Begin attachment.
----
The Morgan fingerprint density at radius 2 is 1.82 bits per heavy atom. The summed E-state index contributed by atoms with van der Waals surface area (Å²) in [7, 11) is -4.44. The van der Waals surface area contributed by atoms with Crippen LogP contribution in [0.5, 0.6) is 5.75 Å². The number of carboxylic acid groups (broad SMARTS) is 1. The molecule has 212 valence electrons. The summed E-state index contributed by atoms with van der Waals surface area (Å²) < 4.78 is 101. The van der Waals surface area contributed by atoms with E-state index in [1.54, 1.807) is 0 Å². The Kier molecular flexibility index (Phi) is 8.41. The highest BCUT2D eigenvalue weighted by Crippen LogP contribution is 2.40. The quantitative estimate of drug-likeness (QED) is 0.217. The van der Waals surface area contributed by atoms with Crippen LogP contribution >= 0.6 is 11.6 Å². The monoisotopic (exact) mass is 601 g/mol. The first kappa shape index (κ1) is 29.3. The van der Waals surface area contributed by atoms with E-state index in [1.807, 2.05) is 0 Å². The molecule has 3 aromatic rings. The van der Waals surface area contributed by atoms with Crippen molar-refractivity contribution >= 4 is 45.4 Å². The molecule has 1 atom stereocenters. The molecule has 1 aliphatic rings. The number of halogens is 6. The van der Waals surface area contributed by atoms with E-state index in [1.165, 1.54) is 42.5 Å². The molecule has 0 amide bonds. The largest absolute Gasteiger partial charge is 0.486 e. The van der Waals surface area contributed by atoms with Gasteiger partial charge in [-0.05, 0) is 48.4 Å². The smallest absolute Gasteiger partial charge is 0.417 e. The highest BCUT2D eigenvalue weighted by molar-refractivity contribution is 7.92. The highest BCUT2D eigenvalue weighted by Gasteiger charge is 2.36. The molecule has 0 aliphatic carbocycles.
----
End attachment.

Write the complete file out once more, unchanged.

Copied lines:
The Morgan fingerprint density at radius 2 is 1.82 bits per heavy atom. The summed E-state index contributed by atoms with van der Waals surface area (Å²) in [7, 11) is -4.44. The van der Waals surface area contributed by atoms with Crippen LogP contribution in [0.5, 0.6) is 5.75 Å². The number of carboxylic acid groups (broad SMARTS) is 1. The molecule has 212 valence electrons. The summed E-state index contributed by atoms with van der Waals surface area (Å²) < 4.78 is 101. The van der Waals surface area contributed by atoms with E-state index in [1.54, 1.807) is 0 Å². The Kier molecular flexibility index (Phi) is 8.41. The highest BCUT2D eigenvalue weighted by Crippen LogP contribution is 2.40. The quantitative estimate of drug-likeness (QED) is 0.217. The van der Waals surface area contributed by atoms with Crippen LogP contribution >= 0.6 is 11.6 Å². The monoisotopic (exact) mass is 601 g/mol. The first kappa shape index (κ1) is 29.3. The van der Waals surface area contributed by atoms with E-state index in [1.807, 2.05) is 0 Å². The molecule has 3 aromatic rings. The van der Waals surface area contributed by atoms with Crippen molar-refractivity contribution >= 4 is 45.4 Å². The molecule has 1 atom stereocenters. The molecule has 1 aliphatic rings. The number of halogens is 6. The van der Waals surface area contributed by atoms with E-state index in [1.165, 1.54) is 42.5 Å². The molecule has 0 amide bonds. The largest absolute Gasteiger partial charge is 0.486 e. The van der Waals surface area contributed by atoms with Gasteiger partial charge in [-0.05, 0) is 48.4 Å². The smallest absolute Gasteiger partial charge is 0.417 e. The highest BCUT2D eigenvalue weighted by molar-refractivity contribution is 7.92. The highest BCUT2D eigenvalue weighted by Gasteiger charge is 2.36. The molecule has 0 aliphatic carbocycles.